Questions are still swirling about the intent and impact of this important resolution. Here is what I said when I spoke to it on the floor:
I rise in favor of B012 — a resolution that will move us beyond the seemingly intractable challenge of living together as a church where the sacramental marriage that has been authorized for all couples in the Episcopal Church is irreconcilable with the theological conscience of some members of the Episcopal Church.
Make no mistake about it: it contains costly compromises that come with very real pain. Pain for those who will experience this action as falling short of the full and equal claim for the LGBTQ baptized we have been striving for since 1976. And pain for those who will experience this action as a bridge too far away from their belief that marriage is only between a man and a woman.One of the primary questions I'm getting is a form of "What about DEPO?"
The question for this General Convention is whether the gift of walking together forward into God's future as members of the Episcopal branch of the Jesus Movement is worth the painful compromises we are mutually being asked to bear in order to make that possible.
I believe the answer is yes and I urge support for Resolution B012 as Proposed by Committee 13 so that we may continue to walk forward together.
Here's what I've got ... a bit on the fly between legislative sessions:
DEPO -- Delegated Episcopal Pastoral Oversight -- was part of the original version of B012 and was changed via amendment by Legislative Committee 13. As a member of that committee, I can attest that the changes we made were in response to hours of testimony from both proponents of same-sex marriage from the eight dioceses where marriage for all is not yet a reality and from seven of the eight bishops with jurisdiction in those dioceses.
What we heard was that the relationships between the bishop and dissenting parishes are not irreparably damaged -- simply challenged on this issue of sacramental marriage. In response, this carefully crafted compromise language -- crafted in consultation with bishops from across the theological perspective -- recognizes that reality and seeks to provide an option that protects both theological conscience and sacramental access for all.
For more clarity, I turn to these wise words from Deputy Christopher Hayes:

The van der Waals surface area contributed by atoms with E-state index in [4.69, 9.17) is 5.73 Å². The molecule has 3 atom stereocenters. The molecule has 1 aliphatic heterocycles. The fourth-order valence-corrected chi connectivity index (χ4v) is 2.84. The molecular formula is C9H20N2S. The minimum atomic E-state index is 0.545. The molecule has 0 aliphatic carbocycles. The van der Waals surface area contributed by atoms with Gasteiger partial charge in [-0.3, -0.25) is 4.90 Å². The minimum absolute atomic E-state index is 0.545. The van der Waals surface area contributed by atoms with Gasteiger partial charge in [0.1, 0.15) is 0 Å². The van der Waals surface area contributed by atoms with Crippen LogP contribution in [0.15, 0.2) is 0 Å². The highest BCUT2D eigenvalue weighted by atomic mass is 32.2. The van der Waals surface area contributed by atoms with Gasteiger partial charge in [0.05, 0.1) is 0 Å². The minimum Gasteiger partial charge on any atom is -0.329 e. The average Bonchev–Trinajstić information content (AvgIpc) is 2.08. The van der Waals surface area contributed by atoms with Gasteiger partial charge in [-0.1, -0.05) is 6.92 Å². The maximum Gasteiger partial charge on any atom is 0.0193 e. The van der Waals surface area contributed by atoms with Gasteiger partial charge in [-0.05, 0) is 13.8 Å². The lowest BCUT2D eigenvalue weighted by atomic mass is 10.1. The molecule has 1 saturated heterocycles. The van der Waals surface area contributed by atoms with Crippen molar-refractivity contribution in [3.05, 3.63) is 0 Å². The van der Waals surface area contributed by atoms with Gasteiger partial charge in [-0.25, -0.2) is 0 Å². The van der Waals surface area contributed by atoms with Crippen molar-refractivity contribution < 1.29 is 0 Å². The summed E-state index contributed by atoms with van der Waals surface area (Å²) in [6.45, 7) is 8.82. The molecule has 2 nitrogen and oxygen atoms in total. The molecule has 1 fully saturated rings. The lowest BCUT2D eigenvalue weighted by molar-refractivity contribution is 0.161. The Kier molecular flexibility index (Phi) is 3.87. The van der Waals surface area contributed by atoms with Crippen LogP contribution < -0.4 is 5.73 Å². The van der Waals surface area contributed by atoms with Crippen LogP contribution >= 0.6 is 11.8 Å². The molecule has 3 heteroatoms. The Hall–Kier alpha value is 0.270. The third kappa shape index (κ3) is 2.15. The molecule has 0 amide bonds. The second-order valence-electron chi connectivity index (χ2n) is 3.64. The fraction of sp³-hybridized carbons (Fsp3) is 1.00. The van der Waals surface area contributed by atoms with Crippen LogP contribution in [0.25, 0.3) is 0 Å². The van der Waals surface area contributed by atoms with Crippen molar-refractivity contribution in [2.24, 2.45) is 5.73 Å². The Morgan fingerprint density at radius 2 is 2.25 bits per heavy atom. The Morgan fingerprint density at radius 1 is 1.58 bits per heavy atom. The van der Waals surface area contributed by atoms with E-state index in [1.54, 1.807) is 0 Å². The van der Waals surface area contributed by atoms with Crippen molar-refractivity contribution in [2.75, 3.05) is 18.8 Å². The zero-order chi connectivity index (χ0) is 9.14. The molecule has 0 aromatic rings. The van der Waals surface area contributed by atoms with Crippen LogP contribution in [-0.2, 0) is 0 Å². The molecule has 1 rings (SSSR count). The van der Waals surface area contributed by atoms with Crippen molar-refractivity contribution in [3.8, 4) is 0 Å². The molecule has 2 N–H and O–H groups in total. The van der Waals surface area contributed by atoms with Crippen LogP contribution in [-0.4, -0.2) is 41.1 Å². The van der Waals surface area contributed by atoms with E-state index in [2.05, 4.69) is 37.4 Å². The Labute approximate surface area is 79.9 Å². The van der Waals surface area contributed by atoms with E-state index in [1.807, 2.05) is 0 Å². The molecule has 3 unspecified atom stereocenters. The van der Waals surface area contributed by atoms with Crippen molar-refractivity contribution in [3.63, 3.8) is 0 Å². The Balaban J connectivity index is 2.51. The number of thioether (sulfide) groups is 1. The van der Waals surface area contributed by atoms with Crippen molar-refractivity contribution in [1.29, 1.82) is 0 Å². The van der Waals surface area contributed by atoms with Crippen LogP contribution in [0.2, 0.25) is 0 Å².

B012, if adopted by the House of Bishops in the same form, gives the Rector or Priest-in-Charge of the congregation full authority to use the marriage liturgies for same-sex couples. If the officiating priest or the couple for some reason need pastoral support of a bishop, and the diocesan bishop has theological objections, another bishop should be invited to provide that pastoral support.
This is not DEPO, which presumes a broken relationship between the bishop and the congregation, so that another bishop must take over the pastoral relationship and ecclesiastical authority over that congregation for all purposes. B012 does not provide for that. It provides only for another bishop to be invited in if, and only if (1) the officiating priest needs pastoral support for the particular marriage (rarely), or (2) permission is needed for marriage after prior divorce.
Note that the priest officiating at a marriage rarely needs to consult with the bishop for any reason whatsoever (as long as neither of the betrothed was previously divorced)Some other important points to note:
- B012 is a carefully crafted compromise that balances couples' access to liturgies for marriage, including same-sex couples, with room for all to agree or disagree.
- While this decision defers adding the trial liturgies for marriage until prayer book revision is completed, it provides improved access to the liturgies in the meanwhile.
- It clarifies role of Rector and provides options for bishops to invite other bishops to assist in pastoral work, without prescribing exactly what that looks like in every situation.